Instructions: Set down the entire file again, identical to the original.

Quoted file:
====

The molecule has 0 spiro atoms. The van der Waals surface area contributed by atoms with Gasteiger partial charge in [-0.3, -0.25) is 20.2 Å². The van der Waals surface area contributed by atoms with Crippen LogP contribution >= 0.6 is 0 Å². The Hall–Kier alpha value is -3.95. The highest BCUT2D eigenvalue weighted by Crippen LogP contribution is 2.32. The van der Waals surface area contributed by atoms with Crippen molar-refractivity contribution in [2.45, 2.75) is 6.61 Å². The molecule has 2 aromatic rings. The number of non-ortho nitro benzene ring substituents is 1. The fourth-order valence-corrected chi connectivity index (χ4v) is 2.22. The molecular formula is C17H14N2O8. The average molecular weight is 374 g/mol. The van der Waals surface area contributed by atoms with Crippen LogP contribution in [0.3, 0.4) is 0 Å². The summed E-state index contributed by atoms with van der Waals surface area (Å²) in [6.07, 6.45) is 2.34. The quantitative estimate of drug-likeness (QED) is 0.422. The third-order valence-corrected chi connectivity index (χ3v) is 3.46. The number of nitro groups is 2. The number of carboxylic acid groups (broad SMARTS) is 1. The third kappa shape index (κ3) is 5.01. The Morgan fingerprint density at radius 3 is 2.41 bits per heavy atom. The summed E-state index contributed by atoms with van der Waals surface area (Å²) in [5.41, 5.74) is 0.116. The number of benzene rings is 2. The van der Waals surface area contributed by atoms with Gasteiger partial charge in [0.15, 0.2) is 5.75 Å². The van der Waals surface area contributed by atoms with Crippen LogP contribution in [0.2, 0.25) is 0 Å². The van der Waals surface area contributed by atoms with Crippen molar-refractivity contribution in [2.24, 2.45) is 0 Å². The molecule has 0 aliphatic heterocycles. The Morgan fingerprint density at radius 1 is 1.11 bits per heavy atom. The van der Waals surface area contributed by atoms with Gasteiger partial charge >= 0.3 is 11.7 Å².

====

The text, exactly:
The molecule has 0 spiro atoms. The van der Waals surface area contributed by atoms with Gasteiger partial charge in [-0.3, -0.25) is 20.2 Å². The van der Waals surface area contributed by atoms with Crippen LogP contribution >= 0.6 is 0 Å². The Hall–Kier alpha value is -3.95. The highest BCUT2D eigenvalue weighted by Crippen LogP contribution is 2.32. The van der Waals surface area contributed by atoms with Crippen molar-refractivity contribution in [2.45, 2.75) is 6.61 Å². The molecule has 2 aromatic rings. The number of non-ortho nitro benzene ring substituents is 1. The fourth-order valence-corrected chi connectivity index (χ4v) is 2.22. The molecular formula is C17H14N2O8. The average molecular weight is 374 g/mol. The van der Waals surface area contributed by atoms with Crippen LogP contribution in [0.3, 0.4) is 0 Å². The summed E-state index contributed by atoms with van der Waals surface area (Å²) in [6.07, 6.45) is 2.34. The quantitative estimate of drug-likeness (QED) is 0.422. The third-order valence-corrected chi connectivity index (χ3v) is 3.46. The number of nitro groups is 2. The number of carboxylic acid groups (broad SMARTS) is 1. The third kappa shape index (κ3) is 5.01. The Morgan fingerprint density at radius 3 is 2.41 bits per heavy atom. The summed E-state index contributed by atoms with van der Waals surface area (Å²) in [5.41, 5.74) is 0.116. The number of benzene rings is 2. The van der Waals surface area contributed by atoms with Gasteiger partial charge in [0.15, 0.2) is 5.75 Å². The van der Waals surface area contributed by atoms with Crippen LogP contribution in [0.2, 0.25) is 0 Å². The van der Waals surface area contributed by atoms with Crippen molar-refractivity contribution in [2.24, 2.45) is 0 Å². The molecule has 0 aliphatic heterocycles. The Morgan fingerprint density at radius 1 is 1.11 bits per heavy atom. The van der Waals surface area contributed by atoms with Gasteiger partial charge >= 0.3 is 11.7 Å².